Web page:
Hybrid Metal Building Systems

The second common form of metal building combines traditional materials with metal building system components for a hybrid system. In this case, the primary steel structure and a metal roof system or panels are provided by a metal building systems manufacturer while other components or systems are provided by others. Those could include some combination of exterior and interior wall materials including concrete, masonry, wood, glass, and metal. In hybrid systems, the insulation and air sealing systems are usually provided by others as well as specified to suit a particular project design.

Significant Attributes

Regardless of the metal building type employed, all of them offer the same range of design and construction attributes:

  • Flexibility: Metal building systems typically offer complete design flexibility with long clear-spans possible.
  • Time Savings: Metal building systems offer faster design, fabrication, and construction process than conventional construction.
  • Cost Savings: Metal building systems have consistently proven themselves to be more economical and affordable when compared to conventional construction, without sacrificing design or performance requirements.
  • Sustainability: Working with a metal building manufacturer to design a custom steel structural system with a coordinated set of building enclosure components can meet or exceed high standards for sustainability in a very cost-effective manner.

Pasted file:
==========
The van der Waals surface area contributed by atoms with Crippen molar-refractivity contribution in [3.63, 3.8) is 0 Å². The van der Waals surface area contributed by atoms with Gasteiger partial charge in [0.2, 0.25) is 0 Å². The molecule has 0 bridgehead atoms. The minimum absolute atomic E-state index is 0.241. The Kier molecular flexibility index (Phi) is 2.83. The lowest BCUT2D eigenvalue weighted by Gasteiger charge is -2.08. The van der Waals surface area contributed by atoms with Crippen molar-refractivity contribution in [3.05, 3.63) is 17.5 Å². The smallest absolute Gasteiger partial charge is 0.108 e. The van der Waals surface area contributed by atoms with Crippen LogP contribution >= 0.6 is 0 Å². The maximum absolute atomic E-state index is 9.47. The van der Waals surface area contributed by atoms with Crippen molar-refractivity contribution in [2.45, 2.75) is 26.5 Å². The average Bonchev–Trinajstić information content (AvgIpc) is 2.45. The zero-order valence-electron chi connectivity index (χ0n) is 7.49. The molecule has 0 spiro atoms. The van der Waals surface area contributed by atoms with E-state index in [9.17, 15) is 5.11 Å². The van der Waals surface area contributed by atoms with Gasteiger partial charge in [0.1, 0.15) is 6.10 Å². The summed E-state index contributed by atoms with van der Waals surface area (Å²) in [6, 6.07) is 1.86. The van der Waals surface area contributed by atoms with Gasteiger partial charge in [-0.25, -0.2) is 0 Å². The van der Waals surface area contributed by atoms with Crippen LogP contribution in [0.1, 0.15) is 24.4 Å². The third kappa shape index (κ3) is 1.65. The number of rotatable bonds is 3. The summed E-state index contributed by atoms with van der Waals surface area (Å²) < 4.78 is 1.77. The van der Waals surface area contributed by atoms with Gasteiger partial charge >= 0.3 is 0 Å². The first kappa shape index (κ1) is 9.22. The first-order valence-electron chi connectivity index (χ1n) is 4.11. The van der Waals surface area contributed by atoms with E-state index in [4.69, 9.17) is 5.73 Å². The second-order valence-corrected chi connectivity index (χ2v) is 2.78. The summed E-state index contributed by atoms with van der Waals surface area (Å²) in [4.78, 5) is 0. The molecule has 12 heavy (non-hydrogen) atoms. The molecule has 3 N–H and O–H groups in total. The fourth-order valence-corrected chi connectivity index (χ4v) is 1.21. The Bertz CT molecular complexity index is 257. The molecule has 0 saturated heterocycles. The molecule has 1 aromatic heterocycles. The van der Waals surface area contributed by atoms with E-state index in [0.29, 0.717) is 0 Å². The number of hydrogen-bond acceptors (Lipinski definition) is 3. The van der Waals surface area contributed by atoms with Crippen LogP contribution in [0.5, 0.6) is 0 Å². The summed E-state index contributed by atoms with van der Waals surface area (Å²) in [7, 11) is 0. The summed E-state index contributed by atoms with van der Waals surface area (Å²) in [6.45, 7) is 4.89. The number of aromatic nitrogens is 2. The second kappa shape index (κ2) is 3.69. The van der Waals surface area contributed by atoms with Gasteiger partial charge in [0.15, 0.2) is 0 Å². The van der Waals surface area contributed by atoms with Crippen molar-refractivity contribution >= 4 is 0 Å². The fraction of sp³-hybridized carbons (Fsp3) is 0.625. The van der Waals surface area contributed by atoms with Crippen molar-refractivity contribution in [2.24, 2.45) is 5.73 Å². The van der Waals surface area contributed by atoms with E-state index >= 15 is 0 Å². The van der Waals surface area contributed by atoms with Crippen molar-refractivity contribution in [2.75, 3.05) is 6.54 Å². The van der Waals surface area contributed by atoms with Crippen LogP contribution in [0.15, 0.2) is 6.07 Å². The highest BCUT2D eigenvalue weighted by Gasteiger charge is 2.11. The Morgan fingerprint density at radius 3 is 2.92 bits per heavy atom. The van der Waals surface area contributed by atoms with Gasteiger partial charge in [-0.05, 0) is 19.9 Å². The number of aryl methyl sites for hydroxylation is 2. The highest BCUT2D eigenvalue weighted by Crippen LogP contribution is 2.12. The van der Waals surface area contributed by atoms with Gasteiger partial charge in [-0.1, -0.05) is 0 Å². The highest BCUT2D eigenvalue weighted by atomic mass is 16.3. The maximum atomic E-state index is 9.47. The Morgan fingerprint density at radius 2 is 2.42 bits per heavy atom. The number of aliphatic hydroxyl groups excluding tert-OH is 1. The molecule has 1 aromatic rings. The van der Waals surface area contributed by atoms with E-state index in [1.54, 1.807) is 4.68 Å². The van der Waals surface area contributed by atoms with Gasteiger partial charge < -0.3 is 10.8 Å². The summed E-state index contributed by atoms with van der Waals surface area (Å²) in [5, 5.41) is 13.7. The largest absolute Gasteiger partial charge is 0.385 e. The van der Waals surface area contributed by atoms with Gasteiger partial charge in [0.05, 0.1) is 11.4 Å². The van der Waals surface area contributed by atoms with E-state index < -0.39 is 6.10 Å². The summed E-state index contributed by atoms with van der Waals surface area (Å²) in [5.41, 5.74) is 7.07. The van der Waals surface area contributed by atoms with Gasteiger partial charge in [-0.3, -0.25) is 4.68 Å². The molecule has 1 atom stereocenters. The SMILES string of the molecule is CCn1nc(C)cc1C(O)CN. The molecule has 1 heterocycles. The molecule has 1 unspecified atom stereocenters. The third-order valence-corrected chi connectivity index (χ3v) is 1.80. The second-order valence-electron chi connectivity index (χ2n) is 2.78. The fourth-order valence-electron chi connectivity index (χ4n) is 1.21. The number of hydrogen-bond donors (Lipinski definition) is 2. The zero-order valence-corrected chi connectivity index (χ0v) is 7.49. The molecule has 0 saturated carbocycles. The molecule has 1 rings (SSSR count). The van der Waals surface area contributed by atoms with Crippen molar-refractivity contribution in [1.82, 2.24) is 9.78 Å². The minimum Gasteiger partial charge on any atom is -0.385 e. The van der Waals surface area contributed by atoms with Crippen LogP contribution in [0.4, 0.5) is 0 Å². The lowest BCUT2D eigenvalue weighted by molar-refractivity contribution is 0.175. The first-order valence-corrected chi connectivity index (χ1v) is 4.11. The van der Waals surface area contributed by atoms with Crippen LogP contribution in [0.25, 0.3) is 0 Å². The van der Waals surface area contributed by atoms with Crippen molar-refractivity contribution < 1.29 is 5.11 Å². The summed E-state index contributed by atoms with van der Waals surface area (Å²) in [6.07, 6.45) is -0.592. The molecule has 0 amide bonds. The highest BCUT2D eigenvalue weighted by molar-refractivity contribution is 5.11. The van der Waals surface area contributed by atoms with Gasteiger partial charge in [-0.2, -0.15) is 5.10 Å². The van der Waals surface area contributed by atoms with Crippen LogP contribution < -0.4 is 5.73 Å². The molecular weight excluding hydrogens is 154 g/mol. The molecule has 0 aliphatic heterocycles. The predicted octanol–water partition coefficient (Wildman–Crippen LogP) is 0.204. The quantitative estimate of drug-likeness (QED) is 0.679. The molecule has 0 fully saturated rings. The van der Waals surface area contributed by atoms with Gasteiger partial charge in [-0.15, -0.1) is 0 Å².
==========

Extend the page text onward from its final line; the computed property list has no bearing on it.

• Resilience: An emerging focus is on designing and constructing buildings that are resilient, meaning they can not only survive but also bounce back quickly after a natural disaster such as wind, seismic, and flood events—or a man-made disaster, such as a chemical blast. Metal building structural systems can be fully evaluated for such events with the members, connections, and bracing designed specifically for any of the potential hazards of the project location. Since they are custom designed, specifications can include requirements that go beyond the building code to satisfy an owner’s commitment to any performance or resiliency goal.

Image courtesy of MBMA

A total metal building system includes all the components for both the building structure and its enclosure.